Stories like this stir my ire - not only because they make my home town of Chicago look quite foolish, but the tax dollars they have used is coming out of our collective pockets!
By the end of 2008, most of the work on the Chicago Transit Authority highly-touted Brown Line L Renovation Project will be complete. The cost to Chicago, and IL, Taxpayers - roughly, $530 Million, give or take a couple of pennies.
Here on the North Side of Chicago, our Brown Line L is not the most ridden line, but traffic is substantial. Every workday, 68,000 passengers ride the Chicago Transit Authority Brown Line L, running through the North and Northwest Side of Chicago Neighborhoods of Albany Park, Lincoln Square, Lakeview, Lincoln Park, Old Town, and River North before heading to the famous Elevated Structure encircling The Chicago Loop.
When renovation is complete, the CTA will have completely renovated the 18 stations on the Line. The new stations add larger platforms to accommodate longer trains, and more modern entry areas, many including renovation of the original, century-old station houses.
But if you look closely, you can find some design flaws and construction shortcuts that may impact rider comfort, and the long-term durability of each Brown Line stop.
There is already many signs of rusting metal trim - while the original plan called for using stainless steel on platform railings and canopy decks, cheaper galvanized steel, susceptible to rusting, was used instead, as a cost-saving move. Wood splintering is already evident on new station platforms.
At the new Southport Avenue Station, four blocks from Wrigley Field in the Lakeview Neighborhood of Chicago, rivets are corroding pre-maturely, as workers used the wrong fasteners on some of the windbreak panels.
According to Bob Wittman, Brown Line Project Manager and CTA General Manager of Construction, issues involving rust and corrosion of metal will be corrected. Other flaws, however, will not be fixed, as the agency economizes in advance of next year's budget, containing nearly $152 Million in budget cuts.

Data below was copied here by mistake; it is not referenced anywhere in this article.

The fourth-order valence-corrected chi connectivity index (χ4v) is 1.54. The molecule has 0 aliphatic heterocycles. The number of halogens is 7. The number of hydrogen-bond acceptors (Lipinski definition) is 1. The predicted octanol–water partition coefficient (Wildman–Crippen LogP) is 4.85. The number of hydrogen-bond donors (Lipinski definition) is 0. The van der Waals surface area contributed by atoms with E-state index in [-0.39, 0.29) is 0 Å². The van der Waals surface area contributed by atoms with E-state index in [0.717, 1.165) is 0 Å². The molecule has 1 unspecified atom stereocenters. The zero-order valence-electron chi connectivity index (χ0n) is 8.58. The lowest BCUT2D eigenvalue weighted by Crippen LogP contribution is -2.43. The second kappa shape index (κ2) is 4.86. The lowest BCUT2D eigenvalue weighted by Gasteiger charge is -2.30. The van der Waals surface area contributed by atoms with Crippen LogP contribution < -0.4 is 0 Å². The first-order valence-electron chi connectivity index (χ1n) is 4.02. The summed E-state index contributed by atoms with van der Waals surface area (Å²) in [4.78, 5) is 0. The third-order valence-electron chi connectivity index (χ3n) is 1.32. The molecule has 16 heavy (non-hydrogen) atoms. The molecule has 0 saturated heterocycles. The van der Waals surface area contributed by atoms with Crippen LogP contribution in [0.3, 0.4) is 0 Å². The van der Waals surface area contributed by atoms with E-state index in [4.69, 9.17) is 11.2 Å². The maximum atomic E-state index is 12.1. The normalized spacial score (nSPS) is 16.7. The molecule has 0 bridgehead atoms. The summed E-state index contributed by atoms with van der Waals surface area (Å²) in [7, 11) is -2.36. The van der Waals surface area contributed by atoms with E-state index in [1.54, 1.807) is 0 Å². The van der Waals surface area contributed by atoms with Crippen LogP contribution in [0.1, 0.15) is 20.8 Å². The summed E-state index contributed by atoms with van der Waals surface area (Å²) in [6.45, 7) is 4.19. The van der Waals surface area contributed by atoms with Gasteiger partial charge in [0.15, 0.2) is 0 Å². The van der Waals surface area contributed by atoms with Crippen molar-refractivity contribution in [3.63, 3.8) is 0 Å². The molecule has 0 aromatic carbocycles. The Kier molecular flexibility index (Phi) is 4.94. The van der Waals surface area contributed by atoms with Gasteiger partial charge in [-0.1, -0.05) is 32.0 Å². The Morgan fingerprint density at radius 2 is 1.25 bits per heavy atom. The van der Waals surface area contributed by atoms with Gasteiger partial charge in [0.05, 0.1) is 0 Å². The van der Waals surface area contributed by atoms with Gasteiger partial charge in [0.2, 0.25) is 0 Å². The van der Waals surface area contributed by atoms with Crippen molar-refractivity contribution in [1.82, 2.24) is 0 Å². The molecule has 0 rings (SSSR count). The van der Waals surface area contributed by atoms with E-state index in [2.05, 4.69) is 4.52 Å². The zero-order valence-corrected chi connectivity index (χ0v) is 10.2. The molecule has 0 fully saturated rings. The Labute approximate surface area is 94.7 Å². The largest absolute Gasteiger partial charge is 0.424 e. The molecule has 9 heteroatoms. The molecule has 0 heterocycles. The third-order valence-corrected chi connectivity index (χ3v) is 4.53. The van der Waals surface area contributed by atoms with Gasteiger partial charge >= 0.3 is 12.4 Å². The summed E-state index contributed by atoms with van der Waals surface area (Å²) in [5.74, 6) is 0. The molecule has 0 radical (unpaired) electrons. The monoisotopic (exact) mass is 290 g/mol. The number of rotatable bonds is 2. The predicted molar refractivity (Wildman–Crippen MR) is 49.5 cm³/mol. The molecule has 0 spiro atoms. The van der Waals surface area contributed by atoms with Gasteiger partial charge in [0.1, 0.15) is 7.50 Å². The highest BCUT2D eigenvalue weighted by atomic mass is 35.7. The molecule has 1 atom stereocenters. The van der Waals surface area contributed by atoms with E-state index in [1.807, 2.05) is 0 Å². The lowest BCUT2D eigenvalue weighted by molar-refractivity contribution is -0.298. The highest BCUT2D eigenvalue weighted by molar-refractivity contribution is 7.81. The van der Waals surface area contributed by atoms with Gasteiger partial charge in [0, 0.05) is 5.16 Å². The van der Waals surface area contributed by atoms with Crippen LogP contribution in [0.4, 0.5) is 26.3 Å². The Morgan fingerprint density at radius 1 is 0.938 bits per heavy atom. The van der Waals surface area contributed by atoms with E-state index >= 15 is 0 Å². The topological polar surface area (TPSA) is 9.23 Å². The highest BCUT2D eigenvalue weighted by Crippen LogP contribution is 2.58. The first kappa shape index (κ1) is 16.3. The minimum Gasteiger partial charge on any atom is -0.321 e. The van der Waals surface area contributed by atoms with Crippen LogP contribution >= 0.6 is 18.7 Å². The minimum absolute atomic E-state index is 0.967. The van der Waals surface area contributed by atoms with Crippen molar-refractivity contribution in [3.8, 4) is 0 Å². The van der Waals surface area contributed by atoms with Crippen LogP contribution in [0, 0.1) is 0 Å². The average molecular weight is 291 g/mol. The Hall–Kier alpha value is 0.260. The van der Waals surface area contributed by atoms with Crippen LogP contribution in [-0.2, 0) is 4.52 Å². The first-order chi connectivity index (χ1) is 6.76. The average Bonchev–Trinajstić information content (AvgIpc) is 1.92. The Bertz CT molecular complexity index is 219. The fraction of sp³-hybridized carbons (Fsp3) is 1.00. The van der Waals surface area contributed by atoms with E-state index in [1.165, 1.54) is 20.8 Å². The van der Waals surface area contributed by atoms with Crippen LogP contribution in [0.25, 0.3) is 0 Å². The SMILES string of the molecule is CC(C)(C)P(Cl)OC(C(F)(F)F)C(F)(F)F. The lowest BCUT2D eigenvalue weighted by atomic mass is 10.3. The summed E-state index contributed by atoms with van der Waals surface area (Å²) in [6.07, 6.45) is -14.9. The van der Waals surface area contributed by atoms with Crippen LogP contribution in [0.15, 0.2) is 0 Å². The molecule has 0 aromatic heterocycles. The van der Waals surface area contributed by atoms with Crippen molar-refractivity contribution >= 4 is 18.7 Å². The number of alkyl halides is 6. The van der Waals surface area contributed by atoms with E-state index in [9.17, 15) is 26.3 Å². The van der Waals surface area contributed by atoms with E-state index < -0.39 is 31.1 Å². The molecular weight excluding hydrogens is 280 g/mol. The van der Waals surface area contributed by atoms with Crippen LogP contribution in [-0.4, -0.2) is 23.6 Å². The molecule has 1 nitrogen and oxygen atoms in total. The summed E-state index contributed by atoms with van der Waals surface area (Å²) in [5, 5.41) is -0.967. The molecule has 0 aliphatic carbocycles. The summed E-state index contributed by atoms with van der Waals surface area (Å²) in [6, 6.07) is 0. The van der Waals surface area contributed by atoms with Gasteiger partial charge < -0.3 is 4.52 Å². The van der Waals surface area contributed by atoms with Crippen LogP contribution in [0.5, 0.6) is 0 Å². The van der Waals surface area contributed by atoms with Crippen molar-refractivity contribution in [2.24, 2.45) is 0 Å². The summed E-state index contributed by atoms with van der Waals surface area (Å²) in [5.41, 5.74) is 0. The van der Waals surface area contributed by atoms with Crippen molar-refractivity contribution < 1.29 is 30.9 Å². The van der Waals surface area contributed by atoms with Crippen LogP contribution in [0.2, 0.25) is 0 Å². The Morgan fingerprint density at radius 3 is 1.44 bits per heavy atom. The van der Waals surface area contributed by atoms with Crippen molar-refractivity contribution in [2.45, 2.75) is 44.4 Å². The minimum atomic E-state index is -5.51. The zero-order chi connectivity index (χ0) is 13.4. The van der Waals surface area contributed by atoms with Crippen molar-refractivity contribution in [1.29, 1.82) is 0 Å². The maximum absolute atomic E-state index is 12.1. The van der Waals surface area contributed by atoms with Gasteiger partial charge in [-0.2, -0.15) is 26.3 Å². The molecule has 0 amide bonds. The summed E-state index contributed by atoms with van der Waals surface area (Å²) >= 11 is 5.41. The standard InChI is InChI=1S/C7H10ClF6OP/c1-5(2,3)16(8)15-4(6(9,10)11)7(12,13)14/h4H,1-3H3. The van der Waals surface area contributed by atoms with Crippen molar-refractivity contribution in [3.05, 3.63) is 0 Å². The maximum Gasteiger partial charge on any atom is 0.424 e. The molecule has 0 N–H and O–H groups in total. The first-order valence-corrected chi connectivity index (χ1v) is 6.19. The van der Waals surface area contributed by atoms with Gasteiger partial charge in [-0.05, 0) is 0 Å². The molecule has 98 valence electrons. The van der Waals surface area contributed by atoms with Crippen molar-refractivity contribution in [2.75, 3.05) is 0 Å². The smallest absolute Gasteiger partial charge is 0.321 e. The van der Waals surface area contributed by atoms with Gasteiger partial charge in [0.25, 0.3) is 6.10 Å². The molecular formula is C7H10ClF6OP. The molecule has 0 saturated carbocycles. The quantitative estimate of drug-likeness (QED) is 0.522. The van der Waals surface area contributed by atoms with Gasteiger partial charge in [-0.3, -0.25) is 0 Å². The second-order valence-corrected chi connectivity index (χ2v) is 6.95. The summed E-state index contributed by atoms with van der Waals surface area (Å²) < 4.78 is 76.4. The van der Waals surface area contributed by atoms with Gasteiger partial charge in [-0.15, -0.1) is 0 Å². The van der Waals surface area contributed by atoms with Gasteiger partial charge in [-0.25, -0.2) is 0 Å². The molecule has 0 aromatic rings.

One example - the CTA saved money on painting the elevated structure by reducing the areas of metal to be painted. Deterioration will likely become evident after a few freeze-thaw cycles of the notorious Chicago winter.
Canopies protecting riders from the elements were reduced in size to the equivalent of two train car lengths, despite the fact the new, longer platforms can now accommodate eight-car trains. With more exposed platform area, CTA Maintenance Personnel will need to be more vigilant removing puddling water and built-up ice creating potential slip-and-fall hazards on the platforms.
Many riders have already complained that several of the new stations lack heated shelters to protect customers from cold wind and chilly temperatures during the winter months.
Some stations, including the Rockwell Street Station in the Ravenswood Gardens Neighborhood, have new shelters, but they are not equipped with heaters. Les Kinskern, Former President of the Greater Rockwell Organization, says the new roofing materials cannot tolerate high temperatures generated by the heating lamps.
Many of the cutbacks and cost saving moves were implemented by Former CTA President Frank Kruesi, who slashed project costs several years ago as bids for the Brown Line L overhaul came in higher than expected.
Today, CTA Officials contend the major Brown Line renovation was placed in front of other Chicago mass transit improvements to stay ahead of growing population in the neighborhoods served by the L. Detractors of the project, however, point to the fact that extra capacity is only needed during peak rush hour periods - no more than two hours or so each day.
In any event, it galls me, and those we know here in Chicago, that the Third Largest U.S. City continues such sloppy work in its expensive public projects.
Does this kind of thing just happen here - or do you have a similar story from YOUR town?
Please share - so I know I'm not alone in my angst!
See our post via BlogChicagoHomes.com from last Saturday, October 25th for a bit more detail, as well as a link to Jon Hilkevitch's "Getting Around" Blog Post in the October 20th edition of the Chicago Tribune.
DEAN & DEAN'S TEAM CHICAGO